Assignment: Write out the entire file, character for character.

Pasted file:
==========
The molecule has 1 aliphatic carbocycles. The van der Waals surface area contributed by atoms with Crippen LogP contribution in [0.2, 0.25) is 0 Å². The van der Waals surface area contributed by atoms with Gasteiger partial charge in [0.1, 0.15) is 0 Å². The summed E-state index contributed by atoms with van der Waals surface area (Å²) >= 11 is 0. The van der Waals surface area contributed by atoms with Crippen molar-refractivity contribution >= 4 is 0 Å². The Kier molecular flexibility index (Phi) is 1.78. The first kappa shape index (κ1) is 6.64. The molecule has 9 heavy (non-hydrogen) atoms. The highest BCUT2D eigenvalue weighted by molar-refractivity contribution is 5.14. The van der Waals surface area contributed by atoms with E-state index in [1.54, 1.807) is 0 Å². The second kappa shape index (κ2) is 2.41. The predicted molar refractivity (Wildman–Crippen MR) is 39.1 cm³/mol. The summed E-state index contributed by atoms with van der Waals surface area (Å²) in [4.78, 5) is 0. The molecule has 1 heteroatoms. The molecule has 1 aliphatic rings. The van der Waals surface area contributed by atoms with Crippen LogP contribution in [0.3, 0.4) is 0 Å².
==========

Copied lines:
The molecule has 1 aliphatic carbocycles. The van der Waals surface area contributed by atoms with Crippen LogP contribution in [0.2, 0.25) is 0 Å². The van der Waals surface area contributed by atoms with Gasteiger partial charge in [0.1, 0.15) is 0 Å². The summed E-state index contributed by atoms with van der Waals surface area (Å²) >= 11 is 0. The van der Waals surface area contributed by atoms with Crippen molar-refractivity contribution >= 4 is 0 Å². The Kier molecular flexibility index (Phi) is 1.78. The first kappa shape index (κ1) is 6.64. The molecule has 9 heavy (non-hydrogen) atoms. The highest BCUT2D eigenvalue weighted by molar-refractivity contribution is 5.14. The van der Waals surface area contributed by atoms with E-state index in [1.54, 1.807) is 0 Å². The second kappa shape index (κ2) is 2.41. The predicted molar refractivity (Wildman–Crippen MR) is 39.1 cm³/mol. The summed E-state index contributed by atoms with van der Waals surface area (Å²) in [4.78, 5) is 0. The molecule has 1 heteroatoms. The molecule has 1 aliphatic rings. The van der Waals surface area contributed by atoms with Crippen LogP contribution in [0.3, 0.4) is 0 Å².